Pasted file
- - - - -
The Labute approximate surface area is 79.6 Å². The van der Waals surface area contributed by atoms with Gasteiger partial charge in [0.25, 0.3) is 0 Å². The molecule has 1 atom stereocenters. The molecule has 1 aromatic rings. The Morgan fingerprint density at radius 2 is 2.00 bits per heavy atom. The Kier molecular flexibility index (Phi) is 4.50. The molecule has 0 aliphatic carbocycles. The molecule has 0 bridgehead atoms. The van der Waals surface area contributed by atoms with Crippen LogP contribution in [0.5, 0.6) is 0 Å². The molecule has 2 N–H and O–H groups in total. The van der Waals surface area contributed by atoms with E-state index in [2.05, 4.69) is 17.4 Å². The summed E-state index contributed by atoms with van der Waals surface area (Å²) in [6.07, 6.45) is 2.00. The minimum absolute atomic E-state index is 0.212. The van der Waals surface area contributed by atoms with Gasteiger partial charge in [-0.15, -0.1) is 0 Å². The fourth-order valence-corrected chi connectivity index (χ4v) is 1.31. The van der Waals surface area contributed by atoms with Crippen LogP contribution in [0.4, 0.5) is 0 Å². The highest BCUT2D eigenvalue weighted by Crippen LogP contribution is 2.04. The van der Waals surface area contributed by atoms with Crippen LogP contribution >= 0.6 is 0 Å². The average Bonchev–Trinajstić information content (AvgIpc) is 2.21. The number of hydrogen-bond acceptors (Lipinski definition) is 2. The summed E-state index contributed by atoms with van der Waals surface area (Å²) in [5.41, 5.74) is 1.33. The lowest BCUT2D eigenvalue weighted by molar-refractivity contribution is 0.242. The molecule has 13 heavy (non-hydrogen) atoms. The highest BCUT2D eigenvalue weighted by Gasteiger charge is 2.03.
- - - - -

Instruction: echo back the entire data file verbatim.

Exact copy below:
The Labute approximate surface area is 79.6 Å². The van der Waals surface area contributed by atoms with Gasteiger partial charge in [0.25, 0.3) is 0 Å². The molecule has 1 atom stereocenters. The molecule has 1 aromatic rings. The Morgan fingerprint density at radius 2 is 2.00 bits per heavy atom. The Kier molecular flexibility index (Phi) is 4.50. The molecule has 0 aliphatic carbocycles. The molecule has 0 bridgehead atoms. The van der Waals surface area contributed by atoms with Crippen LogP contribution in [0.5, 0.6) is 0 Å². The molecule has 2 N–H and O–H groups in total. The van der Waals surface area contributed by atoms with E-state index in [2.05, 4.69) is 17.4 Å². The summed E-state index contributed by atoms with van der Waals surface area (Å²) in [6.07, 6.45) is 2.00. The minimum absolute atomic E-state index is 0.212. The van der Waals surface area contributed by atoms with Gasteiger partial charge in [-0.15, -0.1) is 0 Å². The fourth-order valence-corrected chi connectivity index (χ4v) is 1.31. The van der Waals surface area contributed by atoms with Crippen LogP contribution in [0.4, 0.5) is 0 Å². The highest BCUT2D eigenvalue weighted by Crippen LogP contribution is 2.04. The van der Waals surface area contributed by atoms with Crippen LogP contribution >= 0.6 is 0 Å². The average Bonchev–Trinajstić information content (AvgIpc) is 2.21. The number of hydrogen-bond acceptors (Lipinski definition) is 2. The summed E-state index contributed by atoms with van der Waals surface area (Å²) in [5.41, 5.74) is 1.33. The lowest BCUT2D eigenvalue weighted by molar-refractivity contribution is 0.242. The molecule has 13 heavy (non-hydrogen) atoms. The highest BCUT2D eigenvalue weighted by Gasteiger charge is 2.03.